MABUX: Bunker market this morning, Sep.16
MABUX World Bunker Index (consists of a range of prices for 380 HSFO, VLSFO and MGO (Gasoil) in the main world hubs) demonstrated slight irregular changes on Sep.15:
380 HSFO – USD/MT – 287.95 (-0.60)
VLSFO – USD/MT – 332.00 (+1.00)
MGO – USD/MT – 405.89 (-0.78)
Meantime, world oil indexes increased on Sep.15 on production shutdowns ahead of the hurricane barreling toward the U.S. Gulf Coast of Mexico.
Brent for November settlement increased by $0.92 to $40.53 a barrel on the London-based ICE Futures Europe exchange. West Texas Intermediate for October rose by $1.02 to $37.33 a barrel on the New York Mercantile Exchange. The Brent benchmark traded at the premium of $2.25 to WTI. Gasoil for October delivery added $0.25.
Today morning oil indexes continue to rise, as a hurricane disrupted U.S. offshore oil and gas production and amid a big drop in U.S. crude stockpiles.
More than 25% of U.S. offshore oil and gas output was shut and export ports were closed on Sep.15 as Hurricane Sally sat just off the U.S. Gulf Coast. That is likely to help reduce stockpiles although refineries were also shut down, cutting demand for oil.
According to the American Petroleum Institute (API), U.S. crude oil inventories fell by 9.5 million barrels last week, although gasoline inventories increased. It was expected the increase of oil stocks by 1.3 million barrels. Official data on U.S. stockpiles is due out later on today and often conflicts with the industry figures. The forecasts indicating that the U.S. government will likely report a second-straight week of stockpile builds for the last week means that any rebound in oil indexes could be limited.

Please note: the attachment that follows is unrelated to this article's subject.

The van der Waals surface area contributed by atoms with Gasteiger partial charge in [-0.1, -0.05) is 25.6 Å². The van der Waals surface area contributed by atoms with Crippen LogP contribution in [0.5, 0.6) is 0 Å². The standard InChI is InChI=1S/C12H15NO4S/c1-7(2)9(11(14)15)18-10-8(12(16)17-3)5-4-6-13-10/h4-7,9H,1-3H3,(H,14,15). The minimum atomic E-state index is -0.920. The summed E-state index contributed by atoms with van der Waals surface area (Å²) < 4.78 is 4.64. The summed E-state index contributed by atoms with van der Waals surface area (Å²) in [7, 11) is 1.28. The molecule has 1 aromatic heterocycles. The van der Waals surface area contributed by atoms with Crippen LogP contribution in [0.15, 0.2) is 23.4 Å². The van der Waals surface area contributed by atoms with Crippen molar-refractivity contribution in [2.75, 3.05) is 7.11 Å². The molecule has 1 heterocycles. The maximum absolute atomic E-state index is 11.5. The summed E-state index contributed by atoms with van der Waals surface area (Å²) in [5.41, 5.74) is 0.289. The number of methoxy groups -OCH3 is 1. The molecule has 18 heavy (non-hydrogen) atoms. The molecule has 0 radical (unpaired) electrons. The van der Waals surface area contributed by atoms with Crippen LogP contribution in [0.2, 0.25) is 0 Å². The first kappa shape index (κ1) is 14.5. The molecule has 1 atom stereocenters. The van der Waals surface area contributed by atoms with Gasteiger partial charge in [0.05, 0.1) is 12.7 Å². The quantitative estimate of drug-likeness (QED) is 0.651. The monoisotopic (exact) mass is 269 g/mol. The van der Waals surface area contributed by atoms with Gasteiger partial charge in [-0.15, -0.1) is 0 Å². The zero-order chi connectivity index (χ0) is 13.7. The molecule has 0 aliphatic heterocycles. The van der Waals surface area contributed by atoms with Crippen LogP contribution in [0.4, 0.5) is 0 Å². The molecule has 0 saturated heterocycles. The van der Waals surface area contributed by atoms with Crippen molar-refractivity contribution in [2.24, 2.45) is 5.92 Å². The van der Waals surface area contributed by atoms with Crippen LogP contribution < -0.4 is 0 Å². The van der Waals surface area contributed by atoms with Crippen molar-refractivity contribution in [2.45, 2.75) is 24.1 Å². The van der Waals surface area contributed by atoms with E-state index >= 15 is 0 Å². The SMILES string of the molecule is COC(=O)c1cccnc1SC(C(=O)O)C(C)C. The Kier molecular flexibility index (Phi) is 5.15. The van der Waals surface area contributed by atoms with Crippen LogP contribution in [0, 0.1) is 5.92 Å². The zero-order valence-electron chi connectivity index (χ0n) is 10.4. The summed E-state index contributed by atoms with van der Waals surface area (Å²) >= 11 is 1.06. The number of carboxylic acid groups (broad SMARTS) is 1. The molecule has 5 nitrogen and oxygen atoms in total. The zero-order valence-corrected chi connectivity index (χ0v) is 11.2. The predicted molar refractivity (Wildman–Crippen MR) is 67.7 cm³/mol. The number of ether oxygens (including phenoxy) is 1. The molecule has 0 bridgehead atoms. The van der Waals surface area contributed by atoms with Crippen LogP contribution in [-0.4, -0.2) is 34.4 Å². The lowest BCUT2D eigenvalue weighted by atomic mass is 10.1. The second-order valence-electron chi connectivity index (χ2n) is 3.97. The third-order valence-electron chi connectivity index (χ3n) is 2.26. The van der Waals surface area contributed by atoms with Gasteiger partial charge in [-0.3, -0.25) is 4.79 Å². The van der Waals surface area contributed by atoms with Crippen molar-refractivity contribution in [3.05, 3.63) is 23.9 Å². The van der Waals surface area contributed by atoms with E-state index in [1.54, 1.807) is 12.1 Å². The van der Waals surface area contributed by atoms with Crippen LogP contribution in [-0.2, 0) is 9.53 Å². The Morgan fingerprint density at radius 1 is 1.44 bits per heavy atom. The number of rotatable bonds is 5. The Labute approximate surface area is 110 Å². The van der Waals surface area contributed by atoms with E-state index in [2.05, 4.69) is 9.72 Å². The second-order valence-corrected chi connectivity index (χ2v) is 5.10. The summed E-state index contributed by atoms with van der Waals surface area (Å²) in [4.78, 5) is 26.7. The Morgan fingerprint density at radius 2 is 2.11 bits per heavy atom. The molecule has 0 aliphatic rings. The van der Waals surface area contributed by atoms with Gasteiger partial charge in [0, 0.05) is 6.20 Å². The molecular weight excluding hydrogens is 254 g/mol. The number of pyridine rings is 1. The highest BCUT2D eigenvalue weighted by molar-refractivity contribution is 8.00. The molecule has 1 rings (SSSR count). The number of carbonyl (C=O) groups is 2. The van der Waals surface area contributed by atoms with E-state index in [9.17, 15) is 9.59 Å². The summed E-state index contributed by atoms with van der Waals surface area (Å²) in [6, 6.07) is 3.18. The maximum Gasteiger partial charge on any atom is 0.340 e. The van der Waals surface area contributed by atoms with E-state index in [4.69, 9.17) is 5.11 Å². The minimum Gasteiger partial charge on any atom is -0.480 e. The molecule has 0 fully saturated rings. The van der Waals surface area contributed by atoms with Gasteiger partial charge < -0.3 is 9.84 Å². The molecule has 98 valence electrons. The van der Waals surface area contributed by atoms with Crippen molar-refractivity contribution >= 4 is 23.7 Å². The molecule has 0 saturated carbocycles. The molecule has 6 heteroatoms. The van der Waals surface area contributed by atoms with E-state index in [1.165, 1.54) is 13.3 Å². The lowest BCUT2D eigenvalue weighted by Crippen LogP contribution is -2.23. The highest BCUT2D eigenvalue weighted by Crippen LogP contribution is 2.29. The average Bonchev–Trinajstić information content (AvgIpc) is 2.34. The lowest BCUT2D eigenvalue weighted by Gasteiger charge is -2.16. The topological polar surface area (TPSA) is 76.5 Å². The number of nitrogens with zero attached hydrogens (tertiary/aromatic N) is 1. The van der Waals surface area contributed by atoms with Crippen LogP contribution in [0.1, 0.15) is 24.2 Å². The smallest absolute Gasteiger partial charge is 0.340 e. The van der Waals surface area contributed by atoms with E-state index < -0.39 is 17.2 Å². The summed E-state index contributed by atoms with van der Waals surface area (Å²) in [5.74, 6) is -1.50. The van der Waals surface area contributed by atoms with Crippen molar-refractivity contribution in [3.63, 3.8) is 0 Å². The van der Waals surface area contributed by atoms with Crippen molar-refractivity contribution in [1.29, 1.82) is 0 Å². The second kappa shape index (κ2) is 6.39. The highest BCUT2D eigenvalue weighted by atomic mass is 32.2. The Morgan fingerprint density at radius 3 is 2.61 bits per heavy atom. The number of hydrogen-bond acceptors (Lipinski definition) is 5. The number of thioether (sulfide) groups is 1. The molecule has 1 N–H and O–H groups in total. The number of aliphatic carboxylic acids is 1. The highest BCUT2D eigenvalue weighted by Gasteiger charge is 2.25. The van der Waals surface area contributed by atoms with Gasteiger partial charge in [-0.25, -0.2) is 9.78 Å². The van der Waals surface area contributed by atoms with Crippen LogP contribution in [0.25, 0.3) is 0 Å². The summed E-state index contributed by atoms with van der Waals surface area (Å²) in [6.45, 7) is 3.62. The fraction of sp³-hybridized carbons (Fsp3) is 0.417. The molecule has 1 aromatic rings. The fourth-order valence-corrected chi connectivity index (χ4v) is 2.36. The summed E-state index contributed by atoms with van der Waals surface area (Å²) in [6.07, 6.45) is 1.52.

Oil production in the United States rose during the first week of September from the week prior, but it is still down significantly from a high of 13.1 million bpd on Mar.13. U.S. oil production currently sits at 10.0 million bpd, according to the Energy Information Administration—3.1 million bpd under March highs.
At the same time, the International Energy Agency (IEA) said on Sep.14 that it expects global oil demand growth to fall by 8.4 million bpd year-on-year to 91.7 million bpd. That is a deeper contraction than the 8.1 million bpd decline previously estimated. The main driver is a resurgence of Covid-19 cases in many countries that led to local lockdown measures, continued teleworking and the weak aviation sector.
According to data, global oil supply rose by 1.1 million bpd in August as OPEC+ cuts eased, but was down 9.3 million bpd on a year ago. Following two months of gains, the recovery in countries outside the OPEC+ deal stalled in August. Production in the United States fell by 0.4 million bpd as Hurricane Laura forced precautionary shut-ins. Total non-OPEC supply is expected to drop by 2.6 million bpd in 2020.
The recovery in global refining throughput is expected to slow from August to October due to the impact of hurricane shutdowns in the US Gulf and seasonal maintenance elsewhere. Chinese and Indian refinery runs fell in July and Hurricane Laura cut short the US recovery.
The OPEC+ alliance of global oil producers said at its most recent meeting that it will not impose unilateral production cuts to try and boost falling crude prices.
We expect bunker prices may demonstrate upward changes today: 4-6 USD up for IFO and 1-3 USD up for MGO.